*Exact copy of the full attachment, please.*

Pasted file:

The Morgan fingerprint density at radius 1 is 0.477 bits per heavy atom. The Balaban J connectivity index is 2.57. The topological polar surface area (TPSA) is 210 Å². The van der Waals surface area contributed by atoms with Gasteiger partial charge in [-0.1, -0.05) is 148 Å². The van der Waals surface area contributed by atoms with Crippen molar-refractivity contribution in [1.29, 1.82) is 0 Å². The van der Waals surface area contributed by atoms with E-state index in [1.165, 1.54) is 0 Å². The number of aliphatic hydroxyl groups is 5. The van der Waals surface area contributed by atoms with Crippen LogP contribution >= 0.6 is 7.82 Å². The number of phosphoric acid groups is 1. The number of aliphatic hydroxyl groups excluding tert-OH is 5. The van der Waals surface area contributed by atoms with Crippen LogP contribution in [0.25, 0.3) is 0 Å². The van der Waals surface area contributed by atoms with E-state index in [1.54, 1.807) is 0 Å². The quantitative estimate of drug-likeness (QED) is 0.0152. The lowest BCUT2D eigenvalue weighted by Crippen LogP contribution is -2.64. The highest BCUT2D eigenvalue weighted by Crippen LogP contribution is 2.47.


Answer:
The Morgan fingerprint density at radius 1 is 0.477 bits per heavy atom. The Balaban J connectivity index is 2.57. The topological polar surface area (TPSA) is 210 Å². The van der Waals surface area contributed by atoms with Gasteiger partial charge in [-0.1, -0.05) is 148 Å². The van der Waals surface area contributed by atoms with Crippen molar-refractivity contribution in [1.29, 1.82) is 0 Å². The van der Waals surface area contributed by atoms with E-state index in [1.165, 1.54) is 0 Å². The number of aliphatic hydroxyl groups is 5. The van der Waals surface area contributed by atoms with Crippen LogP contribution >= 0.6 is 7.82 Å². The number of phosphoric acid groups is 1. The number of aliphatic hydroxyl groups excluding tert-OH is 5. The van der Waals surface area contributed by atoms with Crippen LogP contribution in [0.25, 0.3) is 0 Å². The van der Waals surface area contributed by atoms with E-state index in [1.54, 1.807) is 0 Å². The quantitative estimate of drug-likeness (QED) is 0.0152. The lowest BCUT2D eigenvalue weighted by Crippen LogP contribution is -2.64. The highest BCUT2D eigenvalue weighted by Crippen LogP contribution is 2.47.